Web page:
Question: Thank you, sir. You are currently the chief shareholder of a couple of very large mortgage giants. You’re about to become the chief shareholder of a car company, probably two.

And I’m wondering, what kind of shareholder are you going to be? What is the government’s role as the keeper of public — public trust and bonds in — in soon-to-be public companies again? Thank you.

Obama: Well, I think our — our first role should be shareholders that are looking to get out. You know, I don’t want to run auto companies. I don’t want to run banks. I’ve got two wars I’ve got to run already. I’ve got more than enough to do. So the sooner we can get out of that business, the better off we’re going to be.
We are in unique circumstances. You had the potential collapse of the financial system, which would have decimated our economy, and so we had to step in.
obama-lecturn
So I just want to help them get there. But I want to disabuse people of this notion that somehow we enjoy, you know, meddling in the private sector, if — if you could tell me right now that, when I walked into this office that the banks were humming, that autos were selling, and that all you had to worry about was Iraq, Afghanistan, North Korea, getting health care passed, figuring out how to deal with energy independence, deal with Iran, and a pandemic flu, I would take that deal.
(LAUGHTER)
And — and that’s why I’m always amused when I hear these, you know, criticisms of, “Oh, you know, Obama wants to grow government.” No. I would love a nice, lean portfolio to deal with, but that’s not the hand that’s been dealt us.

Obama is making the obvious point that he has a chocked full agenda, but he’s also making an important point which politicians and pundits on the left almost never do, and note that there is nothing inherently good about increasing the size of government from a liberal perspective. Making government larger is not a good in and of itself for the Left. Instead there is the recognition that government can be a force for good, and is sometimes the only way to deal with certain issues, and as such ought to be involved. These are issue specific however and towards clear principled goals such as guaranteeing universal healthcare and education standards, providing defence of the country, etc. The left, and those of us with a Liberal view in particular would love a government which had very low tax levels and largely didn’t bother people. But so long as there are specific problems such as people not being able to get basic healthcare because of their low income (or simply surviving if they don’t have a job), then government is needed to address the problem. If that could be done with small government and low taxes, great, but no way has been found, hence the support for government intervention. Government involvement is simply a means, not an end for the left.

Whilst I can understand the need to defend the role of government from the traditional right wing attacks on it, particularly after the emergence of the New Right, lead by figures such as Ronald Reagan (“The nine most dangerous words in the english language are ‘I’m from the Government and I’m here to help'”; Government does not solve problems; it subsidizes them; Government always finds a need for whatever money it gets. etc), the left takes a daily beating from the right & dissuades others from joining its ranks because it is held that expanding government is a principle or goal of the left. It isn’t, and however much you go through the literature by modern or classic left wing thinkers within the western democratic-capitalist tradition, you will never find any advocating the growth of government as a good in and of itself. Instead, what you will find are specific issue related arguments for using government where no other option is viable or able to fulfill the principles and priorities of the society.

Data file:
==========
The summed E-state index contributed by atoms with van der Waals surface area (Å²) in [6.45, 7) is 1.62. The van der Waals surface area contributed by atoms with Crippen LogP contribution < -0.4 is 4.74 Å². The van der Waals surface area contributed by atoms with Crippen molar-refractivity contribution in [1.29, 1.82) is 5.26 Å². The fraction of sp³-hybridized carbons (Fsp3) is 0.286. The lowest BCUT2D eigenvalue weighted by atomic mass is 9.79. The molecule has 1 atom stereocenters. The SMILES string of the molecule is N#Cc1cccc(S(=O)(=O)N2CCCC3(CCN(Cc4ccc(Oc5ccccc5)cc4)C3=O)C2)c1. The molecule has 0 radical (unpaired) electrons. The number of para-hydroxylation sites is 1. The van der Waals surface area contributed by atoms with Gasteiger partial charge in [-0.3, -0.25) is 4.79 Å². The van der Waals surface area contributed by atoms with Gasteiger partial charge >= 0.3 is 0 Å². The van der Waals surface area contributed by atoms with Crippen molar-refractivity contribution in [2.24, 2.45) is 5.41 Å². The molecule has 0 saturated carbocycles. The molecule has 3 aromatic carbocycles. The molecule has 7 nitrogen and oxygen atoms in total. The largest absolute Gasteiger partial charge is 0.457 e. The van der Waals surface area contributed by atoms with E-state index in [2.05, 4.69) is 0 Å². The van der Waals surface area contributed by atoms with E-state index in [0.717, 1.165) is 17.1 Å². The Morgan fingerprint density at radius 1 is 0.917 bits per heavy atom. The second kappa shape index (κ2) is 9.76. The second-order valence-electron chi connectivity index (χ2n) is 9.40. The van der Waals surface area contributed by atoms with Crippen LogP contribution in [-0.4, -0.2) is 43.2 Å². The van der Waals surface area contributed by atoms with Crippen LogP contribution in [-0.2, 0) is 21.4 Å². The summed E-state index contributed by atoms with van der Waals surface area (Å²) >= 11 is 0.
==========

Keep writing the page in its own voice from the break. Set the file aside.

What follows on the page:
Obama would have watched and seen the tea-bag rallies, and here, in the context of joking about how much else he has to do, he is also sending out a little message to those who attended the rallies: ‘hey, I agree with you. But circumstances have forced our hand’. Obama knows that if the economic debate is about Big Government vs Small Government, he & the left will get beaten. But if the debate is about specific policy measures to respond to the debate, then he will win and win big (indeed the polls indicate people are rewarding his administration for being seen to act & punishing Republicans for not having clear policy responses).

The public largely doesn’t care about size, but there is a natural and usually wise concern about government ever getting too big, too large. Liberals and the Left have spent the better part of the twentieth century defending their policies against Conservatives who have sought to use this public suspicions to further their own policy agenda. Whilst this dynamic won’t significantly change, the left could benefit from occasionally noting as Obama did on Wednesday that they too share the publics concern about the size of government, and have no generalised desire to grow government as a policy end. Not only would this help shift the debate to specifics, and take some of the wind out of those who are concerned about such principles, and help convince more liberals that they can support and even get involved with left wing political parties.

Obama won unending praise for his lofty rhetoric, but he won independent and conservative voters support because he was able to recognise their concerns, identify areas of common agreement (in this case that neither want government running the auto companies), and then suggest why his policy response were the best response for the problem. He is in many ways a typical, orthodox Liberal, but because of this rhetorical effort, he makes liberalism seem like pragmatism, whilst sidestepping some of the baggage that has hampered the efforts of his fellow left wing politicians. That is his real linguistic ability, and one far too rarely noticed by the press.